It is a mistake, however, to lay all the blame for the crisis in Cosatu at the door of the ANC. Comrades Vavi and Jim’s capitulation on the political plane is merely the mirror image of the Cosatu leadership’s compromises in workplace struggles. The compromises with capitalism have resulted in the proliferation of union investment companies which have not only severely undermined the unions’ ability to effectively fight the bosses on behalf of their members. It has led to the emergence of trade union millionaires who increasingly see the world through the eyes of the bosses. Greed and corruption have followed inevitably as is shown by the scandals in Ceppwawu, Sactwu and Popcru with millions of workers’ savings being squandered.

The Sactwu leader’s decision to accept an entry level wage lower than the already paltry minimums two years ago on the basis that it will lead to job creation has exposed the naivety that flows from the idea that capitalism does not need to be abolished – that it can be reformed until it ultimately serves the interests of the working class. Far from any jobs being created, the bosses attempted to use the agreement to step up their campaign to cripple centralised bargaining, taking legal action to stop the extension of collective agreements across the clothing and textile industry and beyond.

Previously the Cosatu leadership took shelter under the mistaken idea that union investments are acceptable provided they do not invest in the industries they organise. Now even this fig leaf has been discarded. The Numsa leadership has justified buying a stake in Scaw Metals on the basis that it will enable them to influence investment decisions elevating the union into partnership with the bosses. Even more brazenly, the NUM has partnered the Chamber of Mines in the ownership of Teba Bank whose primary clients are NUM’s own members. Is it any wonder that NUM spokesperson Lesiba Leshoka appealed to mineworkers not to make “excessive” wage demands. As bankers, NUM needs clients who don’t earn enough to make a living to profit from workers borrowing to top up their income.

Capitalist Economy in Crisis

It is vital that we take urgent steps to prepare for the escalation in the class war that is on the horizon. There are dark storm clouds gathering over the SA economy with the Rand in particular facing threats from different directions. For the first time since 1994, SA’s credit rating has been downgraded. The IMF has just revised SA’s economic growth prospects for 2013 downwards. The country has a growing budget deficit and current account deficit. The Rand, one of the most volatile currencies in the world, is being propped up by inflows of hot money with investors exploiting SA’s relatively high interest rates by borrowing in low interest rate environments and investing in SA. Despite this the Rand is experiencing the fourth exchange rate shock since 2000 and is declining steadily.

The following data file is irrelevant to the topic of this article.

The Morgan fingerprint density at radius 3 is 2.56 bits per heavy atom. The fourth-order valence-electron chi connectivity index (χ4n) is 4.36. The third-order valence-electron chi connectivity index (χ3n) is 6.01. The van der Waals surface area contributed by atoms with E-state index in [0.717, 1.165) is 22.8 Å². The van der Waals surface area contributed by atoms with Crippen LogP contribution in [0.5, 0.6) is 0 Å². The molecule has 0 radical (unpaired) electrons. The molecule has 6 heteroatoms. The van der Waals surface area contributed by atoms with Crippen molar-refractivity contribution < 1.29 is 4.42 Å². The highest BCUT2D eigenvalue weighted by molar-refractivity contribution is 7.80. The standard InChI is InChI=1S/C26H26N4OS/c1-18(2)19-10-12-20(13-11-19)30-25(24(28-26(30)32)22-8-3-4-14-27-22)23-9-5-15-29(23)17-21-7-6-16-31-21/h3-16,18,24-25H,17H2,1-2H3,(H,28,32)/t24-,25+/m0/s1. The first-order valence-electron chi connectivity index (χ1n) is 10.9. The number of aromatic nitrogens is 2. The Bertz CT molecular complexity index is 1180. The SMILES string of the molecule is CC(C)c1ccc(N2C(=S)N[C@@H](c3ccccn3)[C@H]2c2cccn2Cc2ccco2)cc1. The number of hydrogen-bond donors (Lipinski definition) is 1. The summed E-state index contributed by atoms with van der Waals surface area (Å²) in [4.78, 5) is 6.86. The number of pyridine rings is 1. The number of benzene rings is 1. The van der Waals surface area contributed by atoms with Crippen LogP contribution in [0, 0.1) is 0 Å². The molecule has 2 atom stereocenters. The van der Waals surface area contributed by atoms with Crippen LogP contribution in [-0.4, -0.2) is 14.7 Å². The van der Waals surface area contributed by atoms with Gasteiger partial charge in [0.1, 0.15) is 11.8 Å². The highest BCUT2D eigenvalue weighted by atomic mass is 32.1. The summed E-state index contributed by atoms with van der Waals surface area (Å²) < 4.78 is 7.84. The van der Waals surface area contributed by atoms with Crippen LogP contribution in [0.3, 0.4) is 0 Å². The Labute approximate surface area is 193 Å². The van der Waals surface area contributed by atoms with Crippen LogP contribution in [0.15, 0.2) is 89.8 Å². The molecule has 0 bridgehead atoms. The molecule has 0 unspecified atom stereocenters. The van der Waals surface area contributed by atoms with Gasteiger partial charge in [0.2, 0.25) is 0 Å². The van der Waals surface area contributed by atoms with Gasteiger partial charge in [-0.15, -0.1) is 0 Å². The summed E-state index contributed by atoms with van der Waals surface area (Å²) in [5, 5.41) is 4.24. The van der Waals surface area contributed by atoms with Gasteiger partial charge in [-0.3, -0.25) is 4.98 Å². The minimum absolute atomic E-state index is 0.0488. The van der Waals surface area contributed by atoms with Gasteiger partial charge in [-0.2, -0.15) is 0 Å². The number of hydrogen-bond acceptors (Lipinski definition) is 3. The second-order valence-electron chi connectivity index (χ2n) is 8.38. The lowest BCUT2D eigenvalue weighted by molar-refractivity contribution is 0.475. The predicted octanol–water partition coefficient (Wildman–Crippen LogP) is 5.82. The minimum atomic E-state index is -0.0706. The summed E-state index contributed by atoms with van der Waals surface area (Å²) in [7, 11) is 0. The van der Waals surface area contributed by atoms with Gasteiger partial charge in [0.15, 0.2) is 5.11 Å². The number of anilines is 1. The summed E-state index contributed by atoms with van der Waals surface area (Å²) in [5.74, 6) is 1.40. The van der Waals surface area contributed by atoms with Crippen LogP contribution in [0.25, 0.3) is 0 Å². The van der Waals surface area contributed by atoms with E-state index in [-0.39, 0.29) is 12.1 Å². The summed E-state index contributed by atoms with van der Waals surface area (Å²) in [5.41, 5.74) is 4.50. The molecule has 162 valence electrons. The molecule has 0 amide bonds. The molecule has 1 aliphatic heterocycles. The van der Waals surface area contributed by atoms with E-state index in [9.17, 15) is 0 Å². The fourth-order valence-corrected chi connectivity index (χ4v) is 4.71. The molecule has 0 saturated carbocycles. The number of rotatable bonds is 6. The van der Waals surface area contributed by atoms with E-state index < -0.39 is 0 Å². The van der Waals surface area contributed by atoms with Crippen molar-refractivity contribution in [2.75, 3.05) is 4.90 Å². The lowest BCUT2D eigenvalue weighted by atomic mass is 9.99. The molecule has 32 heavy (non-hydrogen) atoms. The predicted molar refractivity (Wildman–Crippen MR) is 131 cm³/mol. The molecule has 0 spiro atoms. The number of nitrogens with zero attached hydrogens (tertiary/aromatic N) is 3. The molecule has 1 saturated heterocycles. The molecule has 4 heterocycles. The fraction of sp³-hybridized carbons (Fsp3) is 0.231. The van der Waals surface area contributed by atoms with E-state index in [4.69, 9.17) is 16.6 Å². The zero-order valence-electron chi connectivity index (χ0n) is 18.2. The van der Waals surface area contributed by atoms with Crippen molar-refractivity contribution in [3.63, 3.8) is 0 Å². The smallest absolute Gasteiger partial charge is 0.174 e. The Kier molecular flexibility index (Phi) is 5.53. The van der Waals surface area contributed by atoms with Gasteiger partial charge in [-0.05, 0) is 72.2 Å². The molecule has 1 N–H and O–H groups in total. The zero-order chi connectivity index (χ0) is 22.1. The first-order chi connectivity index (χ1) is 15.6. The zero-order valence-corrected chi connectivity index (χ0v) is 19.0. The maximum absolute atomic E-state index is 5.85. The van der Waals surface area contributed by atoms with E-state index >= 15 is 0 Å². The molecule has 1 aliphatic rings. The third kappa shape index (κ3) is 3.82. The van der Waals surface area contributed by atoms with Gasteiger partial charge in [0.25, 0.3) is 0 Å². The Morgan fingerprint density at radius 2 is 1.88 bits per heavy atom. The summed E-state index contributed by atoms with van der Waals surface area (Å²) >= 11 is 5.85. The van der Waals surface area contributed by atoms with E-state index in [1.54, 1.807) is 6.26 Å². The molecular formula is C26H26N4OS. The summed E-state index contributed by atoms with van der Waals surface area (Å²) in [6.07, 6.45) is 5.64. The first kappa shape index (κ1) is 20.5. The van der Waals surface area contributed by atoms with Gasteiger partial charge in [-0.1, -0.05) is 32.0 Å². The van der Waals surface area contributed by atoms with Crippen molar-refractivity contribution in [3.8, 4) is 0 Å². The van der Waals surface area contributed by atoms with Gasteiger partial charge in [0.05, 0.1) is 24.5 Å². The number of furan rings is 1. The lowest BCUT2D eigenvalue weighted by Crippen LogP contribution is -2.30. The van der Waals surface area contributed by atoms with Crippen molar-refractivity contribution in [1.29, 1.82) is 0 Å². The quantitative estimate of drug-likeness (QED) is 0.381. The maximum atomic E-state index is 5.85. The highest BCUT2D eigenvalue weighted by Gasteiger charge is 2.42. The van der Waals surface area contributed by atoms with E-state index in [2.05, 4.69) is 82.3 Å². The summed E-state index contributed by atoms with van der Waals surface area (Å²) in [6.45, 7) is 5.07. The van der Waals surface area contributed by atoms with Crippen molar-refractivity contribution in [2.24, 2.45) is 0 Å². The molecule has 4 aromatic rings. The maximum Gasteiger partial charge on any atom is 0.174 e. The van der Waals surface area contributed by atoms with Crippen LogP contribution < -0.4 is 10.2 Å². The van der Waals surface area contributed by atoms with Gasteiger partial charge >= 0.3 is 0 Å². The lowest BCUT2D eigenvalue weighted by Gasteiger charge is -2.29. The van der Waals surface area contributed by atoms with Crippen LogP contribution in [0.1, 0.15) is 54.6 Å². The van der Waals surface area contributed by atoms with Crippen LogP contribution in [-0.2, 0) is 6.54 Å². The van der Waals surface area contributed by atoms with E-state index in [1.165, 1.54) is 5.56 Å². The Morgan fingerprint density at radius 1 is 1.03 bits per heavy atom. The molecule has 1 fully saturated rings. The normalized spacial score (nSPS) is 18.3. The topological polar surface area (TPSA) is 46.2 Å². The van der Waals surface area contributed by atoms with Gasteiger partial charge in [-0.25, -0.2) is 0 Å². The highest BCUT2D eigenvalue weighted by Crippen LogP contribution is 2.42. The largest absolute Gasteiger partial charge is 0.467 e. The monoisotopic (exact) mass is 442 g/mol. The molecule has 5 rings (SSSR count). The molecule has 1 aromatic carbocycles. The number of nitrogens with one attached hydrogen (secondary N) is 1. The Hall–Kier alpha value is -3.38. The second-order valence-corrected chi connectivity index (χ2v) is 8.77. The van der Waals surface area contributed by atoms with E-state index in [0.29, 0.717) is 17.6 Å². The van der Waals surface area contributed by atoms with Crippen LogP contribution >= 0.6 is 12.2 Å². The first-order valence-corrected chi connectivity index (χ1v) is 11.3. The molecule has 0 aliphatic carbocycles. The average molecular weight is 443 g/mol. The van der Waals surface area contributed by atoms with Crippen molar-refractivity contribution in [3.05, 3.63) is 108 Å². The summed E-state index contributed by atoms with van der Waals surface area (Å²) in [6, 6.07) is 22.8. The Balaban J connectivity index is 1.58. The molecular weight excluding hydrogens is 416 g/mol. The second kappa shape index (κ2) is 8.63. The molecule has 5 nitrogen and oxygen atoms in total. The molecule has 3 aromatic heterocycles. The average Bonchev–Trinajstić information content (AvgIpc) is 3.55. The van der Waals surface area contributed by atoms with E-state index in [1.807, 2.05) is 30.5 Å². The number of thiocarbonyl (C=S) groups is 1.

Furthermore, SA bond ratings have been downgraded to one level above junk status. Any further downgrade could lead to a flight of capital threatening the Rand with collapse. To prevent a total collapse, the Reserve Bank would be forced to increase interest rates significantly. This would mean a complete reversal of the strategy the authorities have been using since the SA economy was hit by the world economic crisis. This strategy has entailed trying to stimulate economic growth through low interest rates. This strategy has resulted at best in very weak growth. It has failed to bring down consumer debt levels significantly with average household debt remaining above 75% of annual household income. Higher interest rates would lead to defaults on debt repayments for cars, houses and consumer goods and increased joblessness. It would have catastrophic consequences for the economy and the working class aggravating unemployment, inequality and poverty – the triple scourges the government has pledged to address.

We Won’t Pay for the Crisis!

In line with their international counterparts, SA’s capitalist ANC government is forced to make the working class pay for the crisis of their masters’ system. At some point the current policy of attacks by stealth – withdrawing from collective agreements to increase pay of particular categories of workers in the education and safety and security sectors – will be replaced by an all-out attack involving possible wage freezes and retrenchments for public sector workers. The tactic of multi-year agreements in the public sector and local government is calculated to prevent workers from taking action to defend themselves from an erosion of living standards as wages remain low and the cost of living increases through escalating fuel, electricity, transport and food prices.

The public sector workers will be firmly in the firing line with growing calls by the bosses for government to rein in the allegedly unaffordable public sector wage bill. With Cosatu leaders sitting on the ANC NEC and taking joint responsibility for the management of the budget and the economy, they would be obliged to support attacks on their own members’ wages and conditions and prevent any resistance. Dlamini and Majola, president and general secretary of Nehawu respectively, would have to play the same role in the public sector as the NUM did in the mining industry – to betray their members.